Measles emergency, needle, vaccine
Photo by Marlon Lara
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Rockland County skirts the Hudson River about 25 miles north of New York City. They are suffering from a measles emergency  that prompted officials to declare a 30-day ban on any unvaccinated people under the age of 18 from being in public places.

Measles Emergency

There have been more than 150 confirmed cases of the measles in the county over the last few months. “It’s an attention-grabber, there’s no question about it,” Rockland County Executive Ed Day said at a news conference. He admitted that there is no way to enforce such a thing. But that isn’t the point. Day said: “The goal isn’t to make arrests, but to bring attention to the issue.”

Of the 153 confirmed cases, 82 percent had not gotten the measles mumps rubella vaccine. And most of those infected are minors.

The emergency declaration bans unvaccinated minors from public places, including restaurants, civic centers, houses of worship, shopping malls and schools. “I must take this step to protect the infants, infirm, and ill of this county who are unable to be vaccinated against the measles or who are immunocompromised,” said Day. “I must make every effort to protect them.”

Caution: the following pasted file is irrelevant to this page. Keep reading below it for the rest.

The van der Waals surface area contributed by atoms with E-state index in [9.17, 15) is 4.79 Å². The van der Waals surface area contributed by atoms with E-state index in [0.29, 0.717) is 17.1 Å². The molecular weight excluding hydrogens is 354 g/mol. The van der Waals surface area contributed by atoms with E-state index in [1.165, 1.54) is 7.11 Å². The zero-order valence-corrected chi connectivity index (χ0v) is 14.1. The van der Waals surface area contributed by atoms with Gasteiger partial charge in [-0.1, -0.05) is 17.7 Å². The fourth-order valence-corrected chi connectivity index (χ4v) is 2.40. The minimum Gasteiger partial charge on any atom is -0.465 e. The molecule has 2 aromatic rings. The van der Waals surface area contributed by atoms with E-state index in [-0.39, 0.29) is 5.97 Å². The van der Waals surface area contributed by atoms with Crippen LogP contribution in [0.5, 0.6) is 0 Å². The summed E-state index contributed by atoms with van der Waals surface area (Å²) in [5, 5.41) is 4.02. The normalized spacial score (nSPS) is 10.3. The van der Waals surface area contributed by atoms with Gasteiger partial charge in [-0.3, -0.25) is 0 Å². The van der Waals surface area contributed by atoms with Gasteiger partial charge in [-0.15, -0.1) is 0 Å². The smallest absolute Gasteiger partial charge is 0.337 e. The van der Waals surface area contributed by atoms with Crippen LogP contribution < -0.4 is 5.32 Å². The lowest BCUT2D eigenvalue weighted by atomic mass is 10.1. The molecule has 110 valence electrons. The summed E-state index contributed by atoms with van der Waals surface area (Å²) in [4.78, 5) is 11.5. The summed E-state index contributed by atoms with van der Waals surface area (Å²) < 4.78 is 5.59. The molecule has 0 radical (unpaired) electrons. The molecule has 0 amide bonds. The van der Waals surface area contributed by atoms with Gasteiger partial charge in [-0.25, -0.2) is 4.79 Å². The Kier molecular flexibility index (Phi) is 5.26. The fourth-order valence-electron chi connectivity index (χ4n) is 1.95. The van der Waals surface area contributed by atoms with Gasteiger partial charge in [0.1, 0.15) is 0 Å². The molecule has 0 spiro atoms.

The Measles

From the World Health Organization: “Measles is a highly contagious, serious disease caused by a virus. Before the introduction of measles vaccine in 1963 and widespread vaccination, major epidemics occurred approximately every 2–3 years and measles caused an estimated 2.6 million deaths each year.

“Approximately 110,000 people died from measles in 2017 – mostly children under the age of 5 years, despite the availability of a safe and effective vaccine.

“Measles is caused by a virus in the paramyxovirus family and it is normally passed through direct contact and through the air. The virus infects the respiratory tract, then spreads throughout the body. Measles is a human disease and is not known to occur in animals.

“Accelerated immunization activities have had a major impact on reducing measles deaths. During 2000– 2017, measles vaccination prevented an estimated  21.1 million deaths. Global measles deaths have decreased by  80% from an estimated  545 000 in 2000* to  110 000 in 2017.”

How is the Measles Spread

Measles is one of the world’s most contagious diseases. It is spread by coughing and sneezing. You can get the measles by close personal contact or direct contact with infected nasal or throat secretions.

The virus remains active and contagious in the air or on infected surfaces for up to 2 hours. It can be transmitted by an infected person from 4 days prior to the onset of the rash to 4 days after the rash erupts.

No specific antiviral treatment exists for measles virus.

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